Minerals and coal need to be beneficiated from ore/crudes before being sold into the market. Among the prevalent beneficiation methods, froth flotation is widely employed for fine and ultrafine sized fractions of ore.

Monitoring and diagnosis of flotation performance are increasingly more dependent on real-time measurements, especially in remote areas.  There is a pressing need to develop a low-cost and accurate diagnostic tool to monitor the flotation performance in real-time, enabling instant control of the operational variables to maximise and maintain flotation efficiency.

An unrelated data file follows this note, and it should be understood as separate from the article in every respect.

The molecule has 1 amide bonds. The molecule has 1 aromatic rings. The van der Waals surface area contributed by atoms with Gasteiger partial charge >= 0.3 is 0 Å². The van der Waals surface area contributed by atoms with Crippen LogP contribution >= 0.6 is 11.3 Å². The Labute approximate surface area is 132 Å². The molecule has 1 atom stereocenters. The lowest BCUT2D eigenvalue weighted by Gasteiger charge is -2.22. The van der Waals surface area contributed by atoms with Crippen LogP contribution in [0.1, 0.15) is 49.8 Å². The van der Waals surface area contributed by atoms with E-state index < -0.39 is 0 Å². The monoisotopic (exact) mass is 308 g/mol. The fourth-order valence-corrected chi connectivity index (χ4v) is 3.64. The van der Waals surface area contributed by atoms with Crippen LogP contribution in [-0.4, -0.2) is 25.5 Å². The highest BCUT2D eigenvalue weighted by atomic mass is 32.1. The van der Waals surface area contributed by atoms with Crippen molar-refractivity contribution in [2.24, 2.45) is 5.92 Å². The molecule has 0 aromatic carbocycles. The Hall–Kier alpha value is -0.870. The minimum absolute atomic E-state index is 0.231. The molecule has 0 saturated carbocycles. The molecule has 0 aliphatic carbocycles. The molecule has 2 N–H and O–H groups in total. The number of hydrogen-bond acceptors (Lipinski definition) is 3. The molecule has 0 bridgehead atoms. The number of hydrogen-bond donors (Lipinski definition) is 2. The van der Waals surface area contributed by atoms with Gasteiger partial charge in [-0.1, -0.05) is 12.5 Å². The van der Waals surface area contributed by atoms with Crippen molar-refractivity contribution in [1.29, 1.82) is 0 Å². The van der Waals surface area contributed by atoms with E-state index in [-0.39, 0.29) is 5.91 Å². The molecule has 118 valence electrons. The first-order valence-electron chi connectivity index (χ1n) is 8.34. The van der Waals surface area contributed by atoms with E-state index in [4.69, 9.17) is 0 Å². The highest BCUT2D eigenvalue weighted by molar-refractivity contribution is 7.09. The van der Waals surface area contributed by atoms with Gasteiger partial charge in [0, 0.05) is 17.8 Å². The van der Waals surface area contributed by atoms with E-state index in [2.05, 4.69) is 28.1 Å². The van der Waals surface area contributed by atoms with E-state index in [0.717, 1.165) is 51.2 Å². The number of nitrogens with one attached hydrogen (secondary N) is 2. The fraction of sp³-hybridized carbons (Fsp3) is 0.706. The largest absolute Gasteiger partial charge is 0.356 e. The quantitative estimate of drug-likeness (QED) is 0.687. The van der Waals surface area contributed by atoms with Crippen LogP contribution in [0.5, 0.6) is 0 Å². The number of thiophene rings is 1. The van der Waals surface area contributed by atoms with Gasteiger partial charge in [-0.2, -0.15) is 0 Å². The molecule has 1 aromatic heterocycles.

Researchers at The University of Queensland (UQ) have developed a novel sensor to monitor real-time flotation performance by measuring the drag exerted by the overflowing froth onto a cantilever beam.  The team designed a scaled-up sensor design for industrial application and has held successful field trials at a Central Queensland mine.

Key features

  • Inexpensive, simple yet rugged construction
  • Live monitoring and instant, remote feedback
  • High accuracy compared to more expensive comparable measurement methods
  • Easily scalable.


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